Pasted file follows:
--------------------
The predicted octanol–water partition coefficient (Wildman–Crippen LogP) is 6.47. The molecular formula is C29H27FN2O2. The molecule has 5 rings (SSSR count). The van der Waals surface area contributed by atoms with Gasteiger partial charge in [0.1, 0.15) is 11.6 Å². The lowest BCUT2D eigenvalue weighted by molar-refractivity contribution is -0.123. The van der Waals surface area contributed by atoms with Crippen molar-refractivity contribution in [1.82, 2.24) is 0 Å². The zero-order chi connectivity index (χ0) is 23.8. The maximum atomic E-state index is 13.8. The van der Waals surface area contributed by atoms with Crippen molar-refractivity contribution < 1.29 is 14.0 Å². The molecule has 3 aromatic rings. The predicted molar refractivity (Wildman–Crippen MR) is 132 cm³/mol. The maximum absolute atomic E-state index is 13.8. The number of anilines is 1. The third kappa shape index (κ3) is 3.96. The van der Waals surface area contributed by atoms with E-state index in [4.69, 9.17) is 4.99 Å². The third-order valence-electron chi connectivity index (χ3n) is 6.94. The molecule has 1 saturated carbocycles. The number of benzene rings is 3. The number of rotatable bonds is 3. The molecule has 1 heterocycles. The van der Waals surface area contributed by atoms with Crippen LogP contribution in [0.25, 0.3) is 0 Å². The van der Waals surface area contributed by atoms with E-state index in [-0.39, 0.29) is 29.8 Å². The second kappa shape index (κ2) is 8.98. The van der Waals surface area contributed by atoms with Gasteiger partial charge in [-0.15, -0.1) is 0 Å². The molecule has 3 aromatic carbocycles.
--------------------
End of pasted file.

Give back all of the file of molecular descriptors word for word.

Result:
The predicted octanol–water partition coefficient (Wildman–Crippen LogP) is 6.47. The molecular formula is C29H27FN2O2. The molecule has 5 rings (SSSR count). The van der Waals surface area contributed by atoms with Gasteiger partial charge in [0.1, 0.15) is 11.6 Å². The lowest BCUT2D eigenvalue weighted by molar-refractivity contribution is -0.123. The van der Waals surface area contributed by atoms with Crippen molar-refractivity contribution in [1.82, 2.24) is 0 Å². The zero-order chi connectivity index (χ0) is 23.8. The maximum atomic E-state index is 13.8. The van der Waals surface area contributed by atoms with Crippen molar-refractivity contribution < 1.29 is 14.0 Å². The molecule has 3 aromatic rings. The predicted molar refractivity (Wildman–Crippen MR) is 132 cm³/mol. The maximum absolute atomic E-state index is 13.8. The number of anilines is 1. The third kappa shape index (κ3) is 3.96. The van der Waals surface area contributed by atoms with E-state index in [4.69, 9.17) is 4.99 Å². The third-order valence-electron chi connectivity index (χ3n) is 6.94. The molecule has 1 saturated carbocycles. The number of benzene rings is 3. The number of rotatable bonds is 3. The molecule has 1 heterocycles. The van der Waals surface area contributed by atoms with Crippen LogP contribution in [0.25, 0.3) is 0 Å². The van der Waals surface area contributed by atoms with E-state index in [-0.39, 0.29) is 29.8 Å². The second kappa shape index (κ2) is 8.98. The van der Waals surface area contributed by atoms with Gasteiger partial charge in [-0.15, -0.1) is 0 Å². The molecule has 3 aromatic carbocycles.